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Update on the Treatment of Spontaneous Intraparenchymal Hemorrhage: Medical and Interventional Management

  • Thomas J. Cusack
  • J. Ricardo Carhuapoma
  • Wendy C. ZiaiEmail author
Cerebrovascular Disorders (DG Jamieson, Section Editor)
Part of the following topical collections:
  1. Topical Collection on Cerebrovascular Disorders

Abstract

Purpose of review

Spontaneous intraparenchymal hemorrhage (IPH) is a prominent challenge faced globally by neurosurgeons, neurologists, and intensivists. Over the past few decades, basic and clinical research efforts have been undertaken with the goal of delineating biologically and evidence-based practices aimed at decreasing mortality and optimizing the likelihood of meaningful functional outcome for patients afflicted with this devastating condition. Here, the authors review the medical and surgical approaches available for the treatment of spontaneous intraparenchymal hemorrhage, identifying areas of recent progress and ongoing research to delineate the scope and scale of IPH as it is currently understood and treated.

Recent findings

The approaches to IPH have broadly focused on arresting expansion of hemorrhage using a number of approaches. Recent trials have addressed the effectiveness of rapid blood pressure lowering in hypertensive patients with IPH, with rapid lowering demonstrated to be safe and at least partially effective in preventing hematoma expansion. Hemostatic therapy with platelet transfusion in patients on anti-platelet medications has been recently demonstrated to have no benefit and may be harmful. Hemostasis with administration of clotting complexes has not been shown to be effective in reducing hematoma expansion or improving outcomes although correcting these abnormalities as soon as possible remains good practice until further data are available. Stereotactically guided drainage of IPH with intraventricular hemorrhage (IVH) has been shown to be safe and to improve outcomes. Research on new stereotactic surgical methods has begun to show promise.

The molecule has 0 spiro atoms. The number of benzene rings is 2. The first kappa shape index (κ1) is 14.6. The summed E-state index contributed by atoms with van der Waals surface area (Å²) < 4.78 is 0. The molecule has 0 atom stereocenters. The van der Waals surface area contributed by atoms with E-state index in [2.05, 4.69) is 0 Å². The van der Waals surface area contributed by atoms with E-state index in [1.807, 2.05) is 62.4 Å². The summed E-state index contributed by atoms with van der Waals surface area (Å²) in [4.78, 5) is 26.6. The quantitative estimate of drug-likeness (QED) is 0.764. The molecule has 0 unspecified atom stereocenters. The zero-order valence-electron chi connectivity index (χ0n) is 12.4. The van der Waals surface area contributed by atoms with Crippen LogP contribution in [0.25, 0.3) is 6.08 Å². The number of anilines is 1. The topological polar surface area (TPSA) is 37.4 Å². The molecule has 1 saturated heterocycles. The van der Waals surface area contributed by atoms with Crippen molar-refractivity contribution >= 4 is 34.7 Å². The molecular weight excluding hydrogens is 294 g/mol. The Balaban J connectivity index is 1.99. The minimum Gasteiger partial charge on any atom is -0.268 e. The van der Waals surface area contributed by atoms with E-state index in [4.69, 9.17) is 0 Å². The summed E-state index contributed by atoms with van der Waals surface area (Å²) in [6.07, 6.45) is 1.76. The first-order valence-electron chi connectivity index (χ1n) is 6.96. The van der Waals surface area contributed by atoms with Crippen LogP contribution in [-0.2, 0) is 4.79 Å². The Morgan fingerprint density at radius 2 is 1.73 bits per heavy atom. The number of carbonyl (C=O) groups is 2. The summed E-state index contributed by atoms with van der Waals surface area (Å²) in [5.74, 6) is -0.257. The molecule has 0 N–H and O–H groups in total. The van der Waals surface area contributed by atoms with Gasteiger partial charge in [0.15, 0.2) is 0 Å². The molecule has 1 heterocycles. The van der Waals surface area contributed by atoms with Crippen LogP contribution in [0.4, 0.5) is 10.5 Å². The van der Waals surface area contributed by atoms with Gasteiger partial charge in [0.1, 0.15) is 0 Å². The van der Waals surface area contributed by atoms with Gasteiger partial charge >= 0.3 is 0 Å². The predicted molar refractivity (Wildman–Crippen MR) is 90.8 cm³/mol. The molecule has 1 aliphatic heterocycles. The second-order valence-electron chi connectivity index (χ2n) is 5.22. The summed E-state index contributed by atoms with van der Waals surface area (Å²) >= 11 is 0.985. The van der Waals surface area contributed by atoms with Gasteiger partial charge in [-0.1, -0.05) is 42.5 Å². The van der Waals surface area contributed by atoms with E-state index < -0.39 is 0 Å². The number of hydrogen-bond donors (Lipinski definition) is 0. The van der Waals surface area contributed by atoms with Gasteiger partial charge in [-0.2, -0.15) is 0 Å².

Summary

Patients with IPH should have rapid and accurate diagnosis with neuroimaging with computed tomography (CT) and computed tomography angiography (CTA). Early interventions should include control of hypertension to a systolic BP in the range of 140 mmHg for small hemorrhages without intracranial hypertension with beta blockers or calcium channel blockers, correction of any coagulopathy if present, and assessment of the need for surgical intervention. IPH and FUNC (Functional Outcome in Patients with Primary Intracerebral Hemorrhage) scores should be assessed. Patients should be dispositioned to a dedicated neurologic ICU if available. Patients should be monitored for seizures and intracranial pressure issues. Select patients, particularly those with intraventricular extension, may benefit from evacuation of hematoma with a ventriculostomy or stereotactically guided catheter. Once stabilized, patients should be reassessed with CT imaging and receive ongoing management of blood pressure, cerebral edema, ICP issues, and seizures as they arise. The goal of care for most patients is to regain capacity to receive multidisciplinary rehabilitation to optimize functional outcome.

Keywords

Intraparenchymal hemorrhage IPH Intracerebral hemorrhage ICH Surgical management of intracranial hemorrhage Hematoma evacuation IVH Intraventricular hemorrhage 

Notes

Compliance with Ethical Standards

Conflict of Interest

Thomas J. Cusack and J. Ricardo Carhuapoma declare no conflict of interest. Dr. Wendy C. Ziai is supported by National Institutes of Health grants 5U01NS062851 and 1U01NS08082.

Human and Animal Rights and Informed Consent

This article does not contain any studies with human or animal subjects performed by any of the authors.

References and Recommended Reading

Papers of particular interest, published recently, have been highlighted as: • Of importance •• Of major importance

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Copyright information

© Springer Science+Business Media, LLC, part of Springer Nature 2018

Authors and Affiliations

  • Thomas J. Cusack
    • 1
  • J. Ricardo Carhuapoma
    • 1
  • Wendy C. Ziai
    • 1
    Email author
  1. 1.Division of Neurosciences Critical Care, Departments of Neurology, Neurosurgery, and Anesthesiology/Critical Care MedicineThe Johns Hopkins HospitalBaltimoreUSA

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